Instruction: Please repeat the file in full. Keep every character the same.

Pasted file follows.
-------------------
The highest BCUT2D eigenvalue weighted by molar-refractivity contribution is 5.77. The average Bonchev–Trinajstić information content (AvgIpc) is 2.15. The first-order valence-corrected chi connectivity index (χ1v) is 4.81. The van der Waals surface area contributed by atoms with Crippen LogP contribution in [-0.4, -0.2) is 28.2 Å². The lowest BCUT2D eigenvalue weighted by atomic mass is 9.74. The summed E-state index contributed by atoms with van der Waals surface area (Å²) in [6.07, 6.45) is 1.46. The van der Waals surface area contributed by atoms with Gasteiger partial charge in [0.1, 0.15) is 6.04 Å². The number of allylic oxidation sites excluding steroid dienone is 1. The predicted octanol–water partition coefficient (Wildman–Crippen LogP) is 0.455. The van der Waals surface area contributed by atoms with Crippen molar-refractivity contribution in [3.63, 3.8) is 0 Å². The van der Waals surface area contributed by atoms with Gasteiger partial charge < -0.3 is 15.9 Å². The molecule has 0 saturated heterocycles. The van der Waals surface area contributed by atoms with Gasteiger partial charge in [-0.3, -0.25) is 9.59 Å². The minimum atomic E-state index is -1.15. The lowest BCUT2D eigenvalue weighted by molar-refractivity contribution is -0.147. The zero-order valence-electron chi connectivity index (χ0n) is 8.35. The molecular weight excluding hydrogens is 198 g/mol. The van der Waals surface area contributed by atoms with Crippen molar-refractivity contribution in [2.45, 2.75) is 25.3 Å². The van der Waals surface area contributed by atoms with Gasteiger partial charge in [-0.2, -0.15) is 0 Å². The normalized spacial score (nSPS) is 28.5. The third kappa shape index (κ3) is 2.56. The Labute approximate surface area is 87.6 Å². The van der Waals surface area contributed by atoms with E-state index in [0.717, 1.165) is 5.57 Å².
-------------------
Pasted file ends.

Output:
The highest BCUT2D eigenvalue weighted by molar-refractivity contribution is 5.77. The average Bonchev–Trinajstić information content (AvgIpc) is 2.15. The first-order valence-corrected chi connectivity index (χ1v) is 4.81. The van der Waals surface area contributed by atoms with Crippen LogP contribution in [-0.4, -0.2) is 28.2 Å². The lowest BCUT2D eigenvalue weighted by atomic mass is 9.74. The summed E-state index contributed by atoms with van der Waals surface area (Å²) in [6.07, 6.45) is 1.46. The van der Waals surface area contributed by atoms with Gasteiger partial charge in [0.1, 0.15) is 6.04 Å². The number of allylic oxidation sites excluding steroid dienone is 1. The predicted octanol–water partition coefficient (Wildman–Crippen LogP) is 0.455. The van der Waals surface area contributed by atoms with Crippen molar-refractivity contribution in [3.63, 3.8) is 0 Å². The van der Waals surface area contributed by atoms with Gasteiger partial charge < -0.3 is 15.9 Å². The molecule has 0 saturated heterocycles. The van der Waals surface area contributed by atoms with Gasteiger partial charge in [-0.3, -0.25) is 9.59 Å². The minimum atomic E-state index is -1.15. The lowest BCUT2D eigenvalue weighted by molar-refractivity contribution is -0.147. The zero-order valence-electron chi connectivity index (χ0n) is 8.35. The molecular weight excluding hydrogens is 198 g/mol. The van der Waals surface area contributed by atoms with Crippen molar-refractivity contribution in [2.45, 2.75) is 25.3 Å². The van der Waals surface area contributed by atoms with Gasteiger partial charge in [-0.2, -0.15) is 0 Å². The normalized spacial score (nSPS) is 28.5. The third kappa shape index (κ3) is 2.56. The Labute approximate surface area is 87.6 Å². The van der Waals surface area contributed by atoms with E-state index in [0.717, 1.165) is 5.57 Å².